I paint with my back to the world

 
Yesterday I moved home and studio. Body and mind need R&R. What could be better than a cup of tea and some wry wise reminders from painter Agnes Martin about what matters? I love what she shares about staying in bed until she knows exactly what she wants to paint. Ahhh.

 

Agnes Martin - Gratitude 2011

Agnes Martin – Gratitude – 2011

 

I don’t have any ideas of my own
and I don’t believe anybody else’s,
so that leaves me a clear mind …
– Agnes Martin

 

 


kami-no-chaya

wonderboxes | nomad collection
Kyoto, Japan

 

Miriam Louisa Simons, wonderbox series - kaminochaya

 

painting on textured card and watercolor paper, assemblage

cardboard box, Arches watercolor paper, shade cloth, threads, twig, watercolor and acrylic paints, canvas board

460 x 460


This piece began as a watercolor study in the upper garden (kami-no-chaya) of the Shugaku-in Rikyu Imperial Villa in Kyoto.

I loved the pond with its border of perfectly rounded stones, and the way their forms were echoed in the carefully clipped azalea bushes.


wonderboxes


all finite things reveal infinitude

 

All finite things reveal infinitude:

the mountain with its singular bright shade

like the blue shine on the freshly frozen snow,

the after-light upon ice-burdened pines;

odor of basswood upon a mountain slope,

a scene beloved of bees; silence of water…

– Theodore Roethke

 

Imagine my surprise to discover that artist, writer and poet Claire Beynon now lives in my hometown – Dunedin, Aotearoa New Zealand – the very city I could not, as a teenager, wait to escape – lured by the attractions of life and culture in North America and Europe. She moved there from Cape Town – living and working nowadays in a gracious old villa overlooking the Otago harbour. What a wonderful addition she is to the cultural fabric of this nowly buzzing city.

Claire’s blog . . . all finite things reveal infinitude . . . is one of my cherished oases of nourishment. I go there for sublime poetry – her own as well as others’, for insightful new thoughts on old topics and artists’ work, for sneak previews of her own works-in-progress, and for an ever-reliable, refreshing, immersion in wonderment.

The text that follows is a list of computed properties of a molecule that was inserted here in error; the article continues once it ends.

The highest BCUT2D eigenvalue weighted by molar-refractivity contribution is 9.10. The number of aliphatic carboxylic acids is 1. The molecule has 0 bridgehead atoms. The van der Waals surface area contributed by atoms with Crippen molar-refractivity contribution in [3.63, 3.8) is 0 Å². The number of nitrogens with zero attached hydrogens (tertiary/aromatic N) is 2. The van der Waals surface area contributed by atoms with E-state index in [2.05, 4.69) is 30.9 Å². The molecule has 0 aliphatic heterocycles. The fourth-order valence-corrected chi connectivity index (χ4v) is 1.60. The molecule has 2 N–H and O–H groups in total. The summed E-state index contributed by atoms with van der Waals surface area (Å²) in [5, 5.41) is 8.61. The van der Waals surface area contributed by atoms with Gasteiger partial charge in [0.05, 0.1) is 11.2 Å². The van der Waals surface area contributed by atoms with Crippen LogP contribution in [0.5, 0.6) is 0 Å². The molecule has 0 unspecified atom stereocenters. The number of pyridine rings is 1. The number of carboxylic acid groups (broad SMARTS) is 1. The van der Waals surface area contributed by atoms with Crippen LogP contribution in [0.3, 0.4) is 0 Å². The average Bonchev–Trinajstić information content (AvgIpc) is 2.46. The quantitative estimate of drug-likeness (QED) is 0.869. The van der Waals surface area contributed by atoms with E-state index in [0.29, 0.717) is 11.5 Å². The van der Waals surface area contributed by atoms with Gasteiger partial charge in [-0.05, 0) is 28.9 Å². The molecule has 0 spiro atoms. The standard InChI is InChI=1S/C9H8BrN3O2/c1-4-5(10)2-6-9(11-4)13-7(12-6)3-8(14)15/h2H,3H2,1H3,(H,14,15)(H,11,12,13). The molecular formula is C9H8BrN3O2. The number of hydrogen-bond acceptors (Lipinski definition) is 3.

Painting by Claire Beynon
The Stilled Thread of Flight
Oil & steel strings on canvas

Making art is a way for me to connect the physical and spiritual worlds. It is also a means of establishing connections between people and place.

The foundation of it all is not having to know where I am going. I have to trust that there is something out there and in here that will connect. This trust leads my hand to make visible what is invisible. I start out with nothing. The process itself leads me and at some point along the way, I almost always look back and say “ah”.

… when I work, the work takes me to the necessary place of stillness and calm that is essential to my overall wellbeing. Whilst there, trust is like a fountain that energizes me and fills me up. I find I often create visual compositions that counter the outer chaos. Curiously, the more chaos and busyness there is in my outer world, the quieter and more balanced things seem to become in my internal worlds and the steadier and clearer my work becomes. TS Eliot wrote: “At the still point of the turning world is the dance…”  I reflect on these words often.

Excerpts from a conversation with Lawson Bracewell

www.clairebeynon.co.nz
 

Claire Beynon's blog: . . . all finite things reveal infinitude . . .

 


john macormac art

 
Irish artist John Macormac came into my view via interaction with this blog. I was delighted to meet another artisan who shares some of my idiosyncrasies – there’s a magpie here too, gathering bits of information and stuff, never disposing of anything, and always amazed that she has the ‘perfect’ bit of (whatever) for the unfolding of a making. The way he works in layers – scraping and over-painting, cutting up and creating anew – is right up my alley. Hmmmm. Might have to drop in to Belfast some time soon!
 


 
My work deals with an overload of information. I am like a magpie drawn to intricate detail, collecting and manipulating pieces of visual culture. I combine collage, oil paint, acrylics, emulsion, ink, spray paint, conte crayon, chalk, felt tips, pencil and anything else I can find. Found photographs and fragments of text can be included because of a personal sense of meaning, or purely as passages of visual ‘noise.’
 
John Macormac - Shoreline

John Macormac – Shoreline

I wanted this work to echo the feel of a beach in winter.
I employed a muted, faded colour palette.
Scrim was glued to the surface and resembles fishing nets.
The piece is an irregular shape, this also recalls pieces of flotsam and jetsam
worn with time and tides.

My work does not start with a finished image in mind. Rather it carries a sense of practical progression; each new area suggests the context and space for the next aspect of the piece. I often work on several at a time. The work is in a constant state of evolution and reinvention. Layers are added and scraped back. Each finished piece displays evidence of this process of revision, editing and adding new elements until it feels right to stop. Sometimes pieces become overworked. I often recycle them by cutting them up and using parts that ‘work’ to create new images.

– John Macormac
 
John Macormac Art

Click on the screenshot to see more of John’s work.


Edited to include Shoreline – a piece that particularly speaks to me.